The Portrayal of Women in The Comedy of Errors
Through the centuries, women have tried to be equal to men. From their position in the place of work to voting rights, women have struggled to gain equal rights. In Shakespeare’s play The Comedy of Errors, women are very present. Shakespeare presents two important women: Adriana and Luciana. They are each portrayed differently. Adriana represents the feminist point of view and Luciana, the anti-feminist. To begin, Adriana is the most present female on stage. She is weakened by her husband’s dishonesty, which causes her self-doubt. Adriana has the ideology of a feminist. She is a jealous wife. Although she tries to use her female authority, Antipholus of Ephesus prevents these efforts of independence and confidence. He demands from his slave, Dromio E, a rope to use against Adriana when she locked him out: “Thou drunken slave, I sent thee for a rope,
And told thee to what purpose, and what end.” (Shakespeare IV.1.96-97) This shows that men have power over women and could treat them as they wish. When Adriana asks "Why should their liberty than ours be more?" (II.I.10), she is complaining angrily of her husband’s absences from home. She says it feels unfair that there is an unbalanced lack of equity between men and woman. She believes that Antipholus is cheating on her, but doesn’t know that she is dealing with her husband’s twin brother. Also, Adriana's misery over Antipholus' behavior is a product of her view of marriage: "[…] Thyself I call it, being strange to me,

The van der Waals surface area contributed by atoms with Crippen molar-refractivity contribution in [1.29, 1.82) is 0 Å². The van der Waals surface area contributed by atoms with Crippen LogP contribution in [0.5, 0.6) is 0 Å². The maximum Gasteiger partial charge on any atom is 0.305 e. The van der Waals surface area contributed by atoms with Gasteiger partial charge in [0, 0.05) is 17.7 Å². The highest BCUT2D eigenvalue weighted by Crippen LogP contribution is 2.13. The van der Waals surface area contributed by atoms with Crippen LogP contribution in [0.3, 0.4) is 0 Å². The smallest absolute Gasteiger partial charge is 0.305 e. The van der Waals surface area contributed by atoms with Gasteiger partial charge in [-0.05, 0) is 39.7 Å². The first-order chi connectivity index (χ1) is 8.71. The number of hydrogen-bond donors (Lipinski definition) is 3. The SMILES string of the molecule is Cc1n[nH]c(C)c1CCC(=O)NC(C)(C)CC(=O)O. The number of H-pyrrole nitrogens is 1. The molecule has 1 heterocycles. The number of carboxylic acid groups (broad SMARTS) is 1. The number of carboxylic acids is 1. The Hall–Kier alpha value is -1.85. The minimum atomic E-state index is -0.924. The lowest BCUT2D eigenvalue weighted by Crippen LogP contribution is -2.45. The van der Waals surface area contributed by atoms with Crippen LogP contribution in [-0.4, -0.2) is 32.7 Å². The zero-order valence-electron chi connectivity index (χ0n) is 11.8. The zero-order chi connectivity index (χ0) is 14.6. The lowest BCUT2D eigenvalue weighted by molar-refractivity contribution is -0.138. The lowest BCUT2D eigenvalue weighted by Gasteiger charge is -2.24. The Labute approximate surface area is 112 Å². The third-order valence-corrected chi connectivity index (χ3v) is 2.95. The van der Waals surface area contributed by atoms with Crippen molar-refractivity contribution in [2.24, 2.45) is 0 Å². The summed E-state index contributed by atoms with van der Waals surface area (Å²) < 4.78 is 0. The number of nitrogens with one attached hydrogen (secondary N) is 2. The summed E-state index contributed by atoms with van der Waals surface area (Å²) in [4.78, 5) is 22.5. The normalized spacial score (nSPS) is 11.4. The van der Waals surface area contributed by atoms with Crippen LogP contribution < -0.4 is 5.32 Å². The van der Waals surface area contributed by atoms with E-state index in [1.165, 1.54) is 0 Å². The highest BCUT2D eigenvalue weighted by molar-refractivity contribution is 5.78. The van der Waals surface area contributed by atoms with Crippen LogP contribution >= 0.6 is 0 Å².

That, undividable, incorporate,
Am better than thy dear self's better part.
Ah, do not tear away thyself from me!
[…] As take from me thyself and not me too. [...]" (II.II.119 -128). Adriana explains that she and her husband are inseparable, unbreakable. She is recalling a time where their love was strong. Adriana's possessiveness result in her husband’s creating lies to cover for his absences. After Adriana locks him out of his home, he takes...
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